Southern rail: Aslef members reject latest proposed deal
Members of the Aslef union have rejected a deal aimed at ending the long-running dispute over driver-only operated trains on Southern railway.
Members voted by 372 votes (51.8%) to 346 (48.2%) against the proposed deal.
General secretary Mick Whelan said: "We understand and support the decision arrived at in a democratic vote."
Govia Thameslink Railway said it was "hugely disappointing" as the agreement had "the full support and recommendation" of Aslef leaders.
"We have shown a willingness and desire to find a solution to their dispute and we will now, once again, sit down with the union, understand the issues which led to this regrettable decision by the drivers and try and find a way forward to resolving it," spokesman Andy Bindon said.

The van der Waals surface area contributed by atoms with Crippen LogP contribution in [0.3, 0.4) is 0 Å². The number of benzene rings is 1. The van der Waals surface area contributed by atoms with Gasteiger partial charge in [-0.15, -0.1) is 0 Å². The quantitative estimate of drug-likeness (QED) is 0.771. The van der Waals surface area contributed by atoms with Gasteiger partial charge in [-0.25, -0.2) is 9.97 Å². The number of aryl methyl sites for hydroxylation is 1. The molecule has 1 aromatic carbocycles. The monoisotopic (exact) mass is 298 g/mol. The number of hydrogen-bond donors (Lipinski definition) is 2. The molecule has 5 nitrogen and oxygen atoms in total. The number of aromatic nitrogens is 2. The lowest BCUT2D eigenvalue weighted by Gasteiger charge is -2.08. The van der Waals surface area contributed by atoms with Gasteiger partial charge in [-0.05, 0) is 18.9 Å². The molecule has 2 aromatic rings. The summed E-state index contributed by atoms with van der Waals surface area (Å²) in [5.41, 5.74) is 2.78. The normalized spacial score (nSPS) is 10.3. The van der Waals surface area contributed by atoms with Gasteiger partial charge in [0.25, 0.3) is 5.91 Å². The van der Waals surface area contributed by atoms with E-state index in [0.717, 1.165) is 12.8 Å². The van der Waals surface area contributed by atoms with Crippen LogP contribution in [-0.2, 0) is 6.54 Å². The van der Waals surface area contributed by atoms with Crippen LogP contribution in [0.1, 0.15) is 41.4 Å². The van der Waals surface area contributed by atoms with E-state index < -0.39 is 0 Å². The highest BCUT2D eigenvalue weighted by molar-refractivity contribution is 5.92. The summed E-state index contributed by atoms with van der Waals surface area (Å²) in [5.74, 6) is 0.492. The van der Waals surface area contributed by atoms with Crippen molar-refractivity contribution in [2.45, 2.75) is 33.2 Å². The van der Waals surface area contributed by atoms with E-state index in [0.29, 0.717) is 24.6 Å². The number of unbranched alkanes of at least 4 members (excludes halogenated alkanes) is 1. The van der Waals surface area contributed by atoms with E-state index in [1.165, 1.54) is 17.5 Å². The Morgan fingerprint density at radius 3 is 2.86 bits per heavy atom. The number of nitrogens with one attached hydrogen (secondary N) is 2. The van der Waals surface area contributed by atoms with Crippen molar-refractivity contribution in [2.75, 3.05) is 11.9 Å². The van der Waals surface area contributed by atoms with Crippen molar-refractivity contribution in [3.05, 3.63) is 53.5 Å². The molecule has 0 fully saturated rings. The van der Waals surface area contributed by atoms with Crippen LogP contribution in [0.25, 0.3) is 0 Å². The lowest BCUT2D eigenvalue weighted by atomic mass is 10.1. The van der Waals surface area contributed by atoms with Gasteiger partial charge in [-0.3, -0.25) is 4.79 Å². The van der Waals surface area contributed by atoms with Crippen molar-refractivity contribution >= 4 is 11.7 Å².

Mr Whelan said the drivers' union would now "seek new talks and work to deliver a resolution in line with the expectations of members".
Aslef members voted on a second deal after members rejected initial proposals in February.
They threw out the initial deal by a majority of 54.1% after 11 days of talks between the rail operator and the union.
Southern remains in a year-long dispute on the issue with the RMT union, which represents guards on Southern trains.
The firm's plan for guards to become on-board supervisors, leaving drivers with the responsibility of opening and closing carriage doors was initially opposed by the RMT union last April.
Leader Mick Cash said the move reduced the safety of passengers and staff on board trains and urged Southern rail to put "safety before profits".
Industrial action began in April 2016, and Aslef members joined the picket in December.